Probably you could do memes if you're good at that kind of thing. If you're a funny person, that could be a way forward as well.

Building links From Your Network

Julie Joyce: Experts often suggest you build links from people you already know or, in other words, work your network to build links. What are the best practices for this effort?

Gareth Hoyle: We build links between ourselves, but don't forget as digital marketers, we're a lot more active online and we actually understand the value of a link, whereas if I was to go to my local cricket club and ask them to email the next town along cricket club, they probably don't even know the log in to the website.

I would also look at converging your offline communities with your online communities because even the local bridge club probably has a website. If you can help them out, if you're a member of the club, then maybe they can feature you as a featured player. I must admit my network is very much SEO related.

Julie Joyce: What about you, Ross?

Ross Tavendale: You're asking if you should contact people that you know and you're friendly with. I just work all the time, so I don't actually have any friends apart from anyone who's in the search community. That's out for me.

Have you ever heard the phrase you've got this little black of book of journalists and contacts? I think that is completely dead. If you think about your average journalist, they're creating eight pieces per day. They're mostly going freelance. If you subscribe to any of those things like Gorkana or MuckRack  which are databases of journalists, every day there's like 50 journalists changing jobs or going freelance.

The idea of having that little black book of contacts of people you know is changing so rapidly. A lot of PR agencies will say, "We've got the contacts." I'm like “no one's really got the contacts anymore, to be honest.” You might have a couple, but I don't think that exists anymore. As long as you're pitching them a good story that fits their beat, you're golden. You don't need to know them.

Just go straight in for the kill. They're busy. You're busy. We know this is a commercial exchange already. There's no need to pretend that you're best pals. Maybe send them a nice Starbucks gift card if they publish it just to keep them on the good side.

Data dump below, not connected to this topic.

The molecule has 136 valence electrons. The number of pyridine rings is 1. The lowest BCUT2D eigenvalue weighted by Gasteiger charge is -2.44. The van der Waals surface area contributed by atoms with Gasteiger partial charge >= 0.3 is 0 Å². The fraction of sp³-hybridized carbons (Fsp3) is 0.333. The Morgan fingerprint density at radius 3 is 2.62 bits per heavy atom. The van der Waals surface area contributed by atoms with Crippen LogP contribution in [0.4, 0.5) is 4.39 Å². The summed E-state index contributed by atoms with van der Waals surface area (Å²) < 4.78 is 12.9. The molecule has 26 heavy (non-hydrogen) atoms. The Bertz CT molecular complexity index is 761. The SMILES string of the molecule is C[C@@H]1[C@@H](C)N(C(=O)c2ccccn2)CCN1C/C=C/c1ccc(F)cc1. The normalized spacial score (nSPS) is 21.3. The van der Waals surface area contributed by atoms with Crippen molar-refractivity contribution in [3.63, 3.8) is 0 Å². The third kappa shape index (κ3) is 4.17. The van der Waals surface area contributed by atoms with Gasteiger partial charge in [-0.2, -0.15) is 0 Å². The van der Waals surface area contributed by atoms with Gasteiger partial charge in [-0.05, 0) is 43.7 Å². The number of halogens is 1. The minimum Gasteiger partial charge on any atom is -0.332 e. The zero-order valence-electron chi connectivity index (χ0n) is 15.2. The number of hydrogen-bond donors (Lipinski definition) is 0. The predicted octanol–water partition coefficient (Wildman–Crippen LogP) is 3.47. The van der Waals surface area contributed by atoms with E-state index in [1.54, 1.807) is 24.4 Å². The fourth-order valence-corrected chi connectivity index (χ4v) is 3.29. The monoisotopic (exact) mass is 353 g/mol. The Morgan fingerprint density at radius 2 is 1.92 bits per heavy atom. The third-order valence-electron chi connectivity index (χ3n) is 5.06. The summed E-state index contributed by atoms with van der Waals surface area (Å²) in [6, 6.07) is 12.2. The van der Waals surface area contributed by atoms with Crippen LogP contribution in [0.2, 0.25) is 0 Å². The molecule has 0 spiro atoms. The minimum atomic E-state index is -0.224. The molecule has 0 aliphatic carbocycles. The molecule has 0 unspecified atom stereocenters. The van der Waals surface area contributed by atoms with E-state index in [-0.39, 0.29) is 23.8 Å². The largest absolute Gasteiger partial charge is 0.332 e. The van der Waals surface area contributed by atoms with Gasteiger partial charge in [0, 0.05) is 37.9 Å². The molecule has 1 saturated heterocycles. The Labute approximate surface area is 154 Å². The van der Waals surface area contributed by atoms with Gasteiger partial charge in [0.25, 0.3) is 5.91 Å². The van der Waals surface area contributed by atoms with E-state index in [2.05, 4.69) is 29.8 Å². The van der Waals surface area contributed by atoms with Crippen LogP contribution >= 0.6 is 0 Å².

Julie Joyce: Okay. What about you, Garrett?

Garrett French: I run another agency called ZipSprout also. We focus just on local link building. We did a great study of the most frequently given advice in the space and the third or fourth most frequent one was “get links from people you know”. Work your network.

I'm just talking about small local businesses here, so this is a whole different world from what Ross was just talking about where you're working a network of reporters at larger agencies.

I think first and foremost you're asking do they have websites? Are they in control of the websites? That is going to help you weed out a lot of people right off the bat. If you're not asking that question, then you're really doing this part of the work wrong.

Providing Value to Facilitate The Link

Secondarily, what are you giving to facilitate the link? The easiest thing is just a review of them that they can put on their site or a trusted vendor badge that they can put on their site. You're really trying to think in the context of this local ecosystem, what is going to make them look good?

Asking for someone to link with no value in that exchange, you're going to have a lot of non-responses. You're really looking for how do I create value for them and the simplest way is to do a review, a testimonial, ask if you can publish on their blog, ask for a guest post that sort of thing.

Can You Get Good Links For Free?

Julie Joyce: Okay, great. Can you get really good links for free if you are not working with amazing content?

Ross Tavendale: Yeah, of course, but then that would be purely networked. The likelihood of it happening is low. I find that if you're just asking and not giving any sort of value exchange, the best you can hope for if you just ask for something for free, is one link, which is fine, but that's a lot of effort.

Whereas if you're building something, it's actually interesting and giving it to people with some sort of networked effect in these publications, whether it be newspapers or magazines, that effort could be multiplied by quite a bit.

Think of it the way venture capitalists invest in companies. If they invest in 10, they need one to work and they've absolutely killed it for that year. That's the way we think about our link building strategies. We want really mediocre results for most of them and we want one to hit amazingly and that really carries things forward in a big way.

I'm sure you can get it without producing good content, just purely by asking but the success rate on that is probably about one in 20. It's a lot of effort for not a lot of links. You might as well just make the content.

Julie Joyce: I'm going to turn this over to Gareth.

Gareth Hoyle: The simple answer to the question is no. Can you get really good links for free if you're not working with amazing content? No, because most people know that it's a commercial relationship. You don't necessarily have to pay. Maybe you can donate some time to a scout group and they can feature you on their blog. Really, as a man that sells links for a living, my answer is no.

Julie Joyce: Garrett, what do you think?

Building Links to Sales Pages